Researchers have sequenced the full genome of a weird, 15-centimeter-tall human skeleton and identified mutations that may be responsible for its peculiar appearance, putting an end to a long-standing mystery that previously enthralled the unidentified flying object community.
Scientists were perplexed by the specimen, discovered in the Chilean desert in 2003, because of its skeletal abnormalities and bone development that appeared far more advanced than its size suggested. However, comparing its DNA to that of another human has identified many abnormalities in genes implicated in bone ailments, confirming once and for all that this being is from our world.
The skeleton was discovered in a little leather sack in an abandoned settlement in Chile’s Atacama Desert (hence the specimen’s name, Ata), however the study’s main author, Garry Nolan, an immunologist at Stanford University in Palo Alto, California, admits that its past is “a little unclear.” Ata finally made its way to Spain, where it piqued the interest of filmmakers working on a documentary about alien life.
Nolan agreed to sequence the DNA of the specimen on the proviso that if he discovered it wasn’t an alien, the documentary would make that obvious. As Science reported at the time, Nolan discovered that Ata was undoubtedly human, but he was left wondering what produced the specimen’s unusual bone form.
One of the main puzzles was why Ata, who was only 15 cm tall and hence the size of a 5-month-old fetus, had bone development in its knee growth plates that would ordinarily be found in a 6-year-old. This fueled speculation that Ata was a child suffering from a new form of dwarfism. Others, however, felt Ata was a fetus with genetic mutations that caused its advanced bone age, as well as a slew of other abnormalities like having two sets of ribs fewer than normal and an unusually shaped head.
The researchers sequenced DNA from Ata’s bone marrow and mapped it against a human reference genome. They revealed that Ata was undoubtedly human, but she was also female and, based on the preservation of her DNA, was born within the last 500 years—though her skeleton was discovered so well-preserved that she is probably only a few decades old, according to Nolan. Ata’s DNA also suggested that she was most likely of Chilean descent; she contained traces of European and Asian heritage, implying that she is a result of recent migrations.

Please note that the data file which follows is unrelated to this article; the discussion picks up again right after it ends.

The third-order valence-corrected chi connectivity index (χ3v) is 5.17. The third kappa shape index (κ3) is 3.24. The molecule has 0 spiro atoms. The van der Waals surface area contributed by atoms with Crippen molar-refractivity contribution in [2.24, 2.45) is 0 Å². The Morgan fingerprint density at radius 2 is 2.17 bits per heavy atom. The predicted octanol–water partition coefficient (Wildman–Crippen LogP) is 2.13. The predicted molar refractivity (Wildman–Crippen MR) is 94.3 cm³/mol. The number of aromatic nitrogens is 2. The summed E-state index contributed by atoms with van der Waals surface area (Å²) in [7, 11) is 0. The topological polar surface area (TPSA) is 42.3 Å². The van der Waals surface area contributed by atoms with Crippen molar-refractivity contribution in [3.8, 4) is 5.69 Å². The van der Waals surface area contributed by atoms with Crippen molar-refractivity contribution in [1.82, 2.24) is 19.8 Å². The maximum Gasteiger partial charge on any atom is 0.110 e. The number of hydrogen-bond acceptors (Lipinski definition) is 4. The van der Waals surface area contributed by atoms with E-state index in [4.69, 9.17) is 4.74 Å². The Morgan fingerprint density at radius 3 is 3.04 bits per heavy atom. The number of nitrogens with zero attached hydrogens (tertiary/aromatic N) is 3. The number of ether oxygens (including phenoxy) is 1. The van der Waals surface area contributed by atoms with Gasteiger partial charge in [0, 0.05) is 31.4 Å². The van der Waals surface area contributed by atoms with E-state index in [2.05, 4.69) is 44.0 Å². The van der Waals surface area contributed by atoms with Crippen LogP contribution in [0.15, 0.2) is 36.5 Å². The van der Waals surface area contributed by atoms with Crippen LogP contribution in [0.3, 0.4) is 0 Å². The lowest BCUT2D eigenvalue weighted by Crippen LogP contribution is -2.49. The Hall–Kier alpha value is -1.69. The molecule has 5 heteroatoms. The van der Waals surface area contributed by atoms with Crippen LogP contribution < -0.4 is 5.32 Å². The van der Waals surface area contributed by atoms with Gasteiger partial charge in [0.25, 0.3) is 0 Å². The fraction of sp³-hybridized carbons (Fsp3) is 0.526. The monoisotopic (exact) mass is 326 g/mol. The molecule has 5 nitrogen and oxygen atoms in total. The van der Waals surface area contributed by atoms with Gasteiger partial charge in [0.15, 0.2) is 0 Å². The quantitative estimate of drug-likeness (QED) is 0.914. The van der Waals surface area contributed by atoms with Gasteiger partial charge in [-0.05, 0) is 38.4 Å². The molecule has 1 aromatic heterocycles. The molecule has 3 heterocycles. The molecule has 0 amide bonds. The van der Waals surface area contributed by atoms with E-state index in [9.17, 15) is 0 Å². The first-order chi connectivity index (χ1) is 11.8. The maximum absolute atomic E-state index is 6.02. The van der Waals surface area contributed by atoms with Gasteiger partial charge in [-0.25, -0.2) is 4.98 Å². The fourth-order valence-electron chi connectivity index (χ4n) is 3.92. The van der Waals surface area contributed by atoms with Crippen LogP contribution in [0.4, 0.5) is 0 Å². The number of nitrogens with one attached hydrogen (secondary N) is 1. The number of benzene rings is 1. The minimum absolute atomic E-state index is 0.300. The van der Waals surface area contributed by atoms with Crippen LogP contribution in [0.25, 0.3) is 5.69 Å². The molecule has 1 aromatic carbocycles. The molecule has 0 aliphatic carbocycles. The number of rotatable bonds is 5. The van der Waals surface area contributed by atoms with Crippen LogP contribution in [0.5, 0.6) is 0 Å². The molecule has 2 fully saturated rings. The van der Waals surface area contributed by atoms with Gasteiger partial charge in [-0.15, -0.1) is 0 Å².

The examination of Ata’s DNA revealed over 3 million single nucleotide variants (SNVs), or spots in the genetic code where a “letter” differs across persons. To see if any of these could account for her problems, the researchers focused primarily on SNVs in protein-creation areas and filtered out variants that are prevalent in the general population, reducing them to only 54. Many of these mutations were previously unknown, but the researchers discovered that the majority of them happened on genes known to be involved in skeletal formation and previously implicated in bone abnormalities, as they report today in Genome Research.
They discovered SNVs in genes that encode the collagen proteins that build up bone and cartilage, as well as in areas where previous mutations have produced problems similar to Ata’s, such as fewer-than-normal ribs or short height.
According to Nolan, the investigation shows that Ata was probably certainly a preterm baby with a variety of anomalies in her DNA that could explain her odd diseases. “This species won the bad luck lottery,” he explains. “We are all born with various mutations, and that is evolution, but the mutations do not always line well.”
These conclusions are not universally accepted. Geneticist Michael Briggs of Newcastle University in Newcastle upon Tyne, U.K., who specializes in bone illnesses, believes it’s “extremely unlikely” that all of these mutations are harmful and merely happened to appear together by chance. He believes that Ata’s skeletal anomalies are more likely caused by one or two mutations, but “they haven’t gone and done any functional investigations, which you’d ordinarily do to verify that [a] variant was disease-causing.” Briggs claims that without such investigations, such as those conducted in mice models or tissue cultures, it is hard to determine which variations are to blame.
He also mentions that several of the 54 SNVs discovered in Ata have previously been identified as benign in the human population, ruling them out as potential perpetrators.
Nolan admits that the role of Ata’s mutations cannot be shown conclusively without experiments. However, he notes that genes are “team players,” and that SNVs that are harmless in isolation may cause disease when combined with other harmful variants.
That discussion may rage on, but the one regarding Ata’s extraterrestrial origins, according to William Jungers, a paleoanthropologist and anatomist at the State University of New York at Stony Brook’s School of Medicine, should come to an end. “The alien frenzy was nonsense fostered for media attention,” he claims. “This study puts that folly, as well as poor little Ata, to rest.”